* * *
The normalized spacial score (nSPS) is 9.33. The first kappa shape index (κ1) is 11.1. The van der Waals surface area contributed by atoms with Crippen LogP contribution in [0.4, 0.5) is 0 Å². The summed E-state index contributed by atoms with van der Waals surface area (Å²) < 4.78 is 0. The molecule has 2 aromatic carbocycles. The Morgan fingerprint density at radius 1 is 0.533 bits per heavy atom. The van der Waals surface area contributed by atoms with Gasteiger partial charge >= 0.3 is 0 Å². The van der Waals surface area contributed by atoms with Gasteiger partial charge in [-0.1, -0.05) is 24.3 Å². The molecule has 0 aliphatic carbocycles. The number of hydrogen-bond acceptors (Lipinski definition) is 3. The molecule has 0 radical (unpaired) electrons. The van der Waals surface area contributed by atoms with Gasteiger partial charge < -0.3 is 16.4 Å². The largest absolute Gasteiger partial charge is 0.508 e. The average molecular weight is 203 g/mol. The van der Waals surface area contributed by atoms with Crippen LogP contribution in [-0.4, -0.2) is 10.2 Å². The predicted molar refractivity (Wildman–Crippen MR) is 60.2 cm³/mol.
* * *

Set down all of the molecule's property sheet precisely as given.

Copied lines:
The normalized spacial score (nSPS) is 9.33. The first kappa shape index (κ1) is 11.1. The van der Waals surface area contributed by atoms with Crippen LogP contribution in [0.4, 0.5) is 0 Å². The summed E-state index contributed by atoms with van der Waals surface area (Å²) < 4.78 is 0. The molecule has 2 aromatic carbocycles. The Morgan fingerprint density at radius 1 is 0.533 bits per heavy atom. The van der Waals surface area contributed by atoms with Gasteiger partial charge >= 0.3 is 0 Å². The van der Waals surface area contributed by atoms with Gasteiger partial charge in [-0.1, -0.05) is 24.3 Å². The molecule has 0 aliphatic carbocycles. The number of hydrogen-bond acceptors (Lipinski definition) is 3. The molecule has 0 radical (unpaired) electrons. The van der Waals surface area contributed by atoms with Gasteiger partial charge < -0.3 is 16.4 Å². The largest absolute Gasteiger partial charge is 0.508 e. The average molecular weight is 203 g/mol. The van der Waals surface area contributed by atoms with Crippen LogP contribution in [-0.4, -0.2) is 10.2 Å². The predicted molar refractivity (Wildman–Crippen MR) is 60.2 cm³/mol.